We Work Hard For The Money, So You Better Samadhi Us Right

The commentaries on SB 2.7.31 by Viśvanātha and Prabhupāda are very interesting to compare. The verse itself is

nandaḿ ca mokṣyati bhayād varuṇasya pāśād
gopān bileṣu pihitān maya-sūnunā ca
ahny āpṛtaḿ niśi śayānam atiśrameṇa
lokaḿ vikuṇṭham upaneṣyati gokulaḿ sma

He freed Nanda, his father, from the fearful noose of Varuṇa; and freed the cowherd boys from the caves that Maya’s son locked them in. When all of Gokula lay down at night, so exhausted from working hard throughout the day, he showed them Vaikuṇṭha.

It’s interesting that this verse, which starts by saying how Krishna freed his father from ropes, comes right after the previous verse, which was about how Krishna’s mother couldn’t bind him with ropes. It is impossible to overestimate how beautifully cinematic and artistically exquisite Śrīmad Bhāgavatam is. We who are born without knowledge of Sanskrit and its cultural context are really disadvantaged by birth – we should frankly admit. Those who have direct access to Śrīmad Bhāgavatam are potentially the most fortunate beings in existence.

Anyway, the part I intended to post about…

 ahny āpṛtaḿ niśi śayānam atiśrameṇa

This is the part that says “during the day, working, at night, sleeping, so exhausted” [literal translation]. Viśvanātha’s commentary is that this refers directly to what happened after Nanda was arrested by Varuṇa. Krsna entered the waters, and the rest of Gokula spent the whole day looking everywhere in extreme distress for Krishna and his father. After they were completely exhausted, they collapsed at night – then Krishna and Nanda emerged again from Varuṇa’s realm and came of from the waters. Krishna encouraged everyone by showing them Gokula’s Vaikuṇṭha majesties.

Following the previous verse, this verse keeps the same theme – how the sweet, intimate affection of the Vrajavāsīs is so powerful that it overwhelms and subsums the awareness of Krishna’s majesty, which they do certainly possess (previous verse showed Yaśoda Mātā fully aware that all of existence was within her child, this verse shows all of Gokula fully aware that all of Vaikuṇṭha is within Vṛndāvana).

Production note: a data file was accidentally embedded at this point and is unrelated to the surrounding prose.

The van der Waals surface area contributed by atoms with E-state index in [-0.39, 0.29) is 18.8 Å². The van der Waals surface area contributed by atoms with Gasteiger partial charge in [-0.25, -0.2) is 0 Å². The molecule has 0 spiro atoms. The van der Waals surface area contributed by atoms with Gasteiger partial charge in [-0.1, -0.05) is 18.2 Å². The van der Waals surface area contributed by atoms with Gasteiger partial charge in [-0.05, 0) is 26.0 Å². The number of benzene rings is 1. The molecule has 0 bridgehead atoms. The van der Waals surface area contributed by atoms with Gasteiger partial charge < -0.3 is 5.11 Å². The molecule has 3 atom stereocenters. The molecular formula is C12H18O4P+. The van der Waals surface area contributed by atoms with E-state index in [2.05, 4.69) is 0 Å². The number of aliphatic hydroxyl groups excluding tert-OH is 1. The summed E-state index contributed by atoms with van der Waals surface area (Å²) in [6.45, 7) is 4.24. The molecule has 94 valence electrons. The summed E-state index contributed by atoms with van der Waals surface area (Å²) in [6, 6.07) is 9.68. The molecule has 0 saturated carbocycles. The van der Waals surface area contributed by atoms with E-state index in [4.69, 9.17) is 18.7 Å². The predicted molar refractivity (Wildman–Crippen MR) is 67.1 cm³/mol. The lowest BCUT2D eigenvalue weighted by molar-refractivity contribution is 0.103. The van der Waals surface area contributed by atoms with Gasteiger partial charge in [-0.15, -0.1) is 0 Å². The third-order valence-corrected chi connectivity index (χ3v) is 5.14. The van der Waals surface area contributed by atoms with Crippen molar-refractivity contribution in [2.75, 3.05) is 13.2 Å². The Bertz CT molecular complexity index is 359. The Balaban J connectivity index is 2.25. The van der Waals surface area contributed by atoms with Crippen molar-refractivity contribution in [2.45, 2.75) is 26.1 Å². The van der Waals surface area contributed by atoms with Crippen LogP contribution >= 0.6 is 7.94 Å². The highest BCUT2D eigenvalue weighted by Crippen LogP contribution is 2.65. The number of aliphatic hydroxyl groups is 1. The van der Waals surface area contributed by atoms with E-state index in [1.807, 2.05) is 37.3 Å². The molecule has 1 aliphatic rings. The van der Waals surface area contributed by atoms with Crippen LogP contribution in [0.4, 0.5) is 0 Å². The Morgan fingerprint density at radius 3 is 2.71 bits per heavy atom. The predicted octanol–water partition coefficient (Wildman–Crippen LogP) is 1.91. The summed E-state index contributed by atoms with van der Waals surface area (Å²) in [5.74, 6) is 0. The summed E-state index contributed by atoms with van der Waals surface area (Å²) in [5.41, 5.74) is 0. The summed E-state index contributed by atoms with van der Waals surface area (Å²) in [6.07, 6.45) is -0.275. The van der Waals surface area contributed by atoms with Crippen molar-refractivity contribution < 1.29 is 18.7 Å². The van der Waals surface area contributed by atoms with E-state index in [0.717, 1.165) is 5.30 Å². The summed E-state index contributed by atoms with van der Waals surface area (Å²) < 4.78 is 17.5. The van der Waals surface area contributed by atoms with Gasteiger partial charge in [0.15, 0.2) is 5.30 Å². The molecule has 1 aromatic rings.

Prabhupāda’s translation and purport comes from a different angle, very interesting. He makes the point that the residents of Gokula were working hard day and night for Krishna – they were not practicing yoga or studying scriptures or even doing Bhakti-Sādhana. But because their activities were already at the highest level of Krishna consciousness (giving 200% of their energy constantly to pleasing Krishna), they attain the highest spiritual revelations.

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ISKCON members would certainly be tempted to misuse this purport to justify the “Work now, samadhī later” abuse. Certainly it will appeal to the idea that, we just have to work hard for Srila Prabhupada there is no need to concentrate on bhajan, on sadhana. However, I have to point out my opinion that this is a ludicrous metaphor resulting from latent sahajiya outlooks. It is cheap (sahajiya) to equate ones own daily activities with the eternally liberated activities of the eternally liberated Vrajavāsīs. Our activities of managing affairs in ISKCON are heavily mixed with our own karmic propensities. Our activities of studying scripture are similarly heavily mixed with our own propensities to become wealthy in knowledge for the purpose of being promoted to positions of respect and command. We cannot say that our busy-ness is equal to the business of the Vraja Vasis. It is offensive. We need – urgently – to practice bhakti-sādhanas so that one day we can be fit to absorb the compassionate mercy of the Vrajavāsī nitya-siddhas. This must scrupulously be understood and no compromise should be allowed – in my opinion, for whatever it may be worth. 

Śrīla Prabhupada and Śrīla Viśvanātha say that the Vrajavāsīs worked all day trying to find Krishna. Let us follow that example.

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1 Comment

  1. I’m not sure if the abusive tendency to squeeze “seva-to-the-bone” was necessarily an arrogant positioning of likening busy devotees to Vrajvasis as much as it’s a cleverly effective means to guilt congregation members into performing endless service. Great way to keep a cult running. “In the end, it’s all for Krishna, prabhu.” 😉

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